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Efficient energy management


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Treating and pumping water and waste water uses a lot of energy.

South West Water is a big energy user in the South West, with an electricity bill of about £24million per year.

If we can reduce the amount of energy we use, we can help manage our costs and cut our carbon footprint, which will help slow down the effects of climate change.

Focus on renewable energy

We operate some 60 renewable energy sites: a mixture of hydro power, sewage gas engines, solar PV and wind.

Thanks to this investment we generated 10% of our energy from renewables in 2015-16 and we have ambitious plans for increasing this.

We've set a target of sourcing 20% of our energy from renewables by 2020 from:

  • Investing in new renewable energy schemes across the different technologies
  • optimising our existin renewable energy sites
  • Collaborating with projects that neighbour our larger operational sites 
  • Working with our company Viridor to look into sourcing green grid electricity.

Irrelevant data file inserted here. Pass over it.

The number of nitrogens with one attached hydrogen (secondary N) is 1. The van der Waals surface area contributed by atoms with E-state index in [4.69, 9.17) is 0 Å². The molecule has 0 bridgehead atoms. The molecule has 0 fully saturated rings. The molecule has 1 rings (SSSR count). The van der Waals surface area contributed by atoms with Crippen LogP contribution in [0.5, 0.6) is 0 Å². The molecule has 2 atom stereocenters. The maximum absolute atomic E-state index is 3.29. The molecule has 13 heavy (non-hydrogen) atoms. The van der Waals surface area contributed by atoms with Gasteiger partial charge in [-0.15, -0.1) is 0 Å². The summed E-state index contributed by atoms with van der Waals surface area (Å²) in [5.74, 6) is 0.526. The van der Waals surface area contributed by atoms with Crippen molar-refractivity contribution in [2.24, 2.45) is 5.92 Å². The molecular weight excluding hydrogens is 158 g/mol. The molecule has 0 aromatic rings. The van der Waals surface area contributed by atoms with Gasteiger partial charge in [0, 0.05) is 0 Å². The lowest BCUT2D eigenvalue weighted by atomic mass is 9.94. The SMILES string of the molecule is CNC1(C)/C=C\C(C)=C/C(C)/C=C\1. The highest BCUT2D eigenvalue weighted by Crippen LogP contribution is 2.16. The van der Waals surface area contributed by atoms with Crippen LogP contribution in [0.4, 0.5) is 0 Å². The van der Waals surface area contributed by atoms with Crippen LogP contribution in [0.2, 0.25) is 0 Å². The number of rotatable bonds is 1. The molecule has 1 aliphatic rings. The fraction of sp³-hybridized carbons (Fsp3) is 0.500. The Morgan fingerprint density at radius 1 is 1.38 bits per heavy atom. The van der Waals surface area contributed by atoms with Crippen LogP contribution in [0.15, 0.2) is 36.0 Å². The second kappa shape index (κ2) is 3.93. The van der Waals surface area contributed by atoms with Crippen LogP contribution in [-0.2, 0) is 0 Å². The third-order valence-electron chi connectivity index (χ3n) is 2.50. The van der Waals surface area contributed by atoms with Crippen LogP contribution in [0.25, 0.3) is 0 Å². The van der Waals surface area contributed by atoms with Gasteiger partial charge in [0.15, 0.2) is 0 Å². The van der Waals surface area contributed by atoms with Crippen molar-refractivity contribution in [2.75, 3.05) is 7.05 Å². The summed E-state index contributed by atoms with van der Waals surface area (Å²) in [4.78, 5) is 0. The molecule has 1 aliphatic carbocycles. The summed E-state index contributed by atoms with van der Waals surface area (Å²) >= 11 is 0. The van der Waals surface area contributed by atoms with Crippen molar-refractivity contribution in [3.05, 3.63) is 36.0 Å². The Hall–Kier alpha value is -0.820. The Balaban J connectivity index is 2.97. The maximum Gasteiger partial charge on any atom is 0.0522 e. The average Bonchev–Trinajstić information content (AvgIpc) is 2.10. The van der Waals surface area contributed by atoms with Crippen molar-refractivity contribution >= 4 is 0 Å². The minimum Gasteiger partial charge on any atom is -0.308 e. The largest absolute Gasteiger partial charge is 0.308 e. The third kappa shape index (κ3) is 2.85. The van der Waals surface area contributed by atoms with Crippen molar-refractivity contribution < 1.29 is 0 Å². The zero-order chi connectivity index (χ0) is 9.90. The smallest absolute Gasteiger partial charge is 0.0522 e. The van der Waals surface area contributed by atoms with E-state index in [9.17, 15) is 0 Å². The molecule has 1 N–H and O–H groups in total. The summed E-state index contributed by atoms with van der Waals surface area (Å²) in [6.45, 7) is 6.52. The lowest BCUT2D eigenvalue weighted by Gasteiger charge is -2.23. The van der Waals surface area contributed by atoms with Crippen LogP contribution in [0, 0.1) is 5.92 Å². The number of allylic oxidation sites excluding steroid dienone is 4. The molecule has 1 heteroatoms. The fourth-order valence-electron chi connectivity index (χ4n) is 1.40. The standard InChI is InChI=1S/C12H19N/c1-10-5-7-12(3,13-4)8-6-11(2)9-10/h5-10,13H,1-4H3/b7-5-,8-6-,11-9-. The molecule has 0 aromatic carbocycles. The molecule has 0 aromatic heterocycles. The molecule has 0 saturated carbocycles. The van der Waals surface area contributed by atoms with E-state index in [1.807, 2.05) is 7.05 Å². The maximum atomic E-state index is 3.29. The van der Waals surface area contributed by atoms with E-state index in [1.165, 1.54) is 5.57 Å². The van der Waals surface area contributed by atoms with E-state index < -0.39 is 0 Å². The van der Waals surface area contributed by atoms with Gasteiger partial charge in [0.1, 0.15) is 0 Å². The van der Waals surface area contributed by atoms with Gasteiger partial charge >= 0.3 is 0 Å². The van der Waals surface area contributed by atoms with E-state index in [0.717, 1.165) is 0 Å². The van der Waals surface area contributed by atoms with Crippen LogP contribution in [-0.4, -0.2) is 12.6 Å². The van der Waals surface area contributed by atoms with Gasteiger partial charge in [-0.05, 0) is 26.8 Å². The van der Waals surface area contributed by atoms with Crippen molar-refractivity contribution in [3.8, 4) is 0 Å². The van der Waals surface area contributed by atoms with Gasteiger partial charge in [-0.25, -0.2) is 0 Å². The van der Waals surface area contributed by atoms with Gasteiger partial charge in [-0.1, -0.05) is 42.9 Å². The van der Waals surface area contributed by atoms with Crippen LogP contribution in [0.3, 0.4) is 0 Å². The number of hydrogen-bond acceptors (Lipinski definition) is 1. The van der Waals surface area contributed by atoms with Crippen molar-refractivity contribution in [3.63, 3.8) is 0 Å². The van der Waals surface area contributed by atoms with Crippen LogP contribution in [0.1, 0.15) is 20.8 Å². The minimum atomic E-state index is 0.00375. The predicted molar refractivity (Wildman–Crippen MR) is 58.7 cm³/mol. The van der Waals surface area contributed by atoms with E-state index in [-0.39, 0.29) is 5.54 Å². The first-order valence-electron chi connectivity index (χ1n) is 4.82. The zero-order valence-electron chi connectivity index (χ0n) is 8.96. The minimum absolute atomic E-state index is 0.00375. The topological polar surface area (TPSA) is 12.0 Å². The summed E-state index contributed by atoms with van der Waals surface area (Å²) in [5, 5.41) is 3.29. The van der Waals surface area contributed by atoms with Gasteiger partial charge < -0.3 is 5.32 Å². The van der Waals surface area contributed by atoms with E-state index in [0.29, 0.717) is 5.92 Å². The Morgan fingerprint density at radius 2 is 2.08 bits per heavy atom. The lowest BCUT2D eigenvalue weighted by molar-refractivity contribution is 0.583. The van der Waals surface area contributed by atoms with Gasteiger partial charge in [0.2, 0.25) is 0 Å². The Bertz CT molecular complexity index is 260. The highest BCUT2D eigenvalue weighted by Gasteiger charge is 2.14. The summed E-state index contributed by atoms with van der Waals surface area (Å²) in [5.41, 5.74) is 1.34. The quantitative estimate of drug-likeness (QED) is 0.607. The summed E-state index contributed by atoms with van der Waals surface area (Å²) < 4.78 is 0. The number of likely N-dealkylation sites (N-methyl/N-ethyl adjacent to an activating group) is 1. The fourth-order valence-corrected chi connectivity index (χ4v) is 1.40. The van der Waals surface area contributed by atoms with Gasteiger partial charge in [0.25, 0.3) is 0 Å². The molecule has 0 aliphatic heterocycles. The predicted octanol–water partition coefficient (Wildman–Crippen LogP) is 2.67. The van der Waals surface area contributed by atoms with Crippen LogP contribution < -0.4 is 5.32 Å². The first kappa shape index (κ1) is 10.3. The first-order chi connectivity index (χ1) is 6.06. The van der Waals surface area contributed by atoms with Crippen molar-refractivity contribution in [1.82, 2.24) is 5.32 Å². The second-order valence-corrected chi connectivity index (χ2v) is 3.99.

Reducing carbon emissions

We measure and publicly report our carbon emissions, set targets and take action to reduce emissions. We encourage our staff to reduce emissions both at work and at home, work in partnership with suppliers to reduce emissions in the supply chain, and encourage our customers to be water wise.

To help with our carbon management at an individual site level, we give each of our larger sites a carbon performance rating, similar to the Eco-label found on domestic white goods. This provides an immediate visual aid to help identify poor performing sites which can then be investigated and action taken.

Renewable energy from the moors

 

Mary Tavy Power Station
Mary Tavy and Morwellham power stations harness the forces of nature to generate three-and-a-half megawatts of green energy for South West Water - enough to power a small town like Tavistock.

Renewable energy comes from sustainable sources: the water that is naturally flowing from a high level back to sea level provides the mechanical power that is converted by the hydro process into electricity. It is 100 per cent renewable and recyclable by our natural weather patterns and is one of the most efficient sustainable energy resources we have today.

There has been a form of hydro-electric power generated at Mary Tavy since 1932. During the last 75 years, the original turbines have gradually been upgraded with the latest technology to meet the latest efficiency standards.

Although the Mary Tavy hydro-electric power station is now small compared with more recent plants, it provides a fascinating insight into how hydro-electric has developed over the decades.

You can download a leaflet about Mary Tavy on the right.




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